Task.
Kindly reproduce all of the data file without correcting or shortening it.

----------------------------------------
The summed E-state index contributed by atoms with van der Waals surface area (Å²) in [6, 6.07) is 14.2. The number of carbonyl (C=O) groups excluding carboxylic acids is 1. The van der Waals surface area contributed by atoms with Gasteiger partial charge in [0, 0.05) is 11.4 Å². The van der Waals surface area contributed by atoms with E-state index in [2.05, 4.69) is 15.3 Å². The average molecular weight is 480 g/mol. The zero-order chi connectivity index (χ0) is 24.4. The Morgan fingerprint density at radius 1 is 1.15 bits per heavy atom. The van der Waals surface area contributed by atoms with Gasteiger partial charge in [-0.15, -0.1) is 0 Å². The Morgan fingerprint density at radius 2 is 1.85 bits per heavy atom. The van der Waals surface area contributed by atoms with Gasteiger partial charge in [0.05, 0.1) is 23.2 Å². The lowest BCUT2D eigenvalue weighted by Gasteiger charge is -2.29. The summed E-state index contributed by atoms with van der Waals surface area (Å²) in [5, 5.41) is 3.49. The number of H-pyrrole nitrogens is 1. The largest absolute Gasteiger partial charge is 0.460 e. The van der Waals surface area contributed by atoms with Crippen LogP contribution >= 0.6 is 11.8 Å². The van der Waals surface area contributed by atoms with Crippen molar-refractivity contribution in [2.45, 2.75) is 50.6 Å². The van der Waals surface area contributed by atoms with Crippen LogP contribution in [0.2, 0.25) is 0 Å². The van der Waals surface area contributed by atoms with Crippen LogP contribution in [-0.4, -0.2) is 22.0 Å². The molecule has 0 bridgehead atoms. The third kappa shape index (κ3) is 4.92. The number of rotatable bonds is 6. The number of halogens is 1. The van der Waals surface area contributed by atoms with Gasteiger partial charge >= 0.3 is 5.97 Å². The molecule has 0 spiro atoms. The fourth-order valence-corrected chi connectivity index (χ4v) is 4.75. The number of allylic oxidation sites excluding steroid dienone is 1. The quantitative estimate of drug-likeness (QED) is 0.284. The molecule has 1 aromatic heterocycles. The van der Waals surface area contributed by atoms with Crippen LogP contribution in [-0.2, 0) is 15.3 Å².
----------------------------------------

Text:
The summed E-state index contributed by atoms with van der Waals surface area (Å²) in [6, 6.07) is 14.2. The number of carbonyl (C=O) groups excluding carboxylic acids is 1. The van der Waals surface area contributed by atoms with Gasteiger partial charge in [0, 0.05) is 11.4 Å². The van der Waals surface area contributed by atoms with E-state index in [2.05, 4.69) is 15.3 Å². The average molecular weight is 480 g/mol. The zero-order chi connectivity index (χ0) is 24.4. The Morgan fingerprint density at radius 1 is 1.15 bits per heavy atom. The van der Waals surface area contributed by atoms with Gasteiger partial charge in [-0.15, -0.1) is 0 Å². The Morgan fingerprint density at radius 2 is 1.85 bits per heavy atom. The van der Waals surface area contributed by atoms with Gasteiger partial charge in [0.05, 0.1) is 23.2 Å². The lowest BCUT2D eigenvalue weighted by Gasteiger charge is -2.29. The summed E-state index contributed by atoms with van der Waals surface area (Å²) in [5, 5.41) is 3.49. The number of H-pyrrole nitrogens is 1. The largest absolute Gasteiger partial charge is 0.460 e. The van der Waals surface area contributed by atoms with Crippen LogP contribution >= 0.6 is 11.8 Å². The van der Waals surface area contributed by atoms with Crippen molar-refractivity contribution in [2.45, 2.75) is 50.6 Å². The van der Waals surface area contributed by atoms with Crippen LogP contribution in [0.2, 0.25) is 0 Å². The van der Waals surface area contributed by atoms with Crippen LogP contribution in [-0.4, -0.2) is 22.0 Å². The molecule has 0 bridgehead atoms. The third kappa shape index (κ3) is 4.92. The number of rotatable bonds is 6. The number of halogens is 1. The van der Waals surface area contributed by atoms with Gasteiger partial charge >= 0.3 is 5.97 Å². The molecule has 0 spiro atoms. The fourth-order valence-corrected chi connectivity index (χ4v) is 4.75. The number of allylic oxidation sites excluding steroid dienone is 1. The quantitative estimate of drug-likeness (QED) is 0.284. The molecule has 1 aromatic heterocycles. The van der Waals surface area contributed by atoms with Crippen LogP contribution in [-0.2, 0) is 15.3 Å².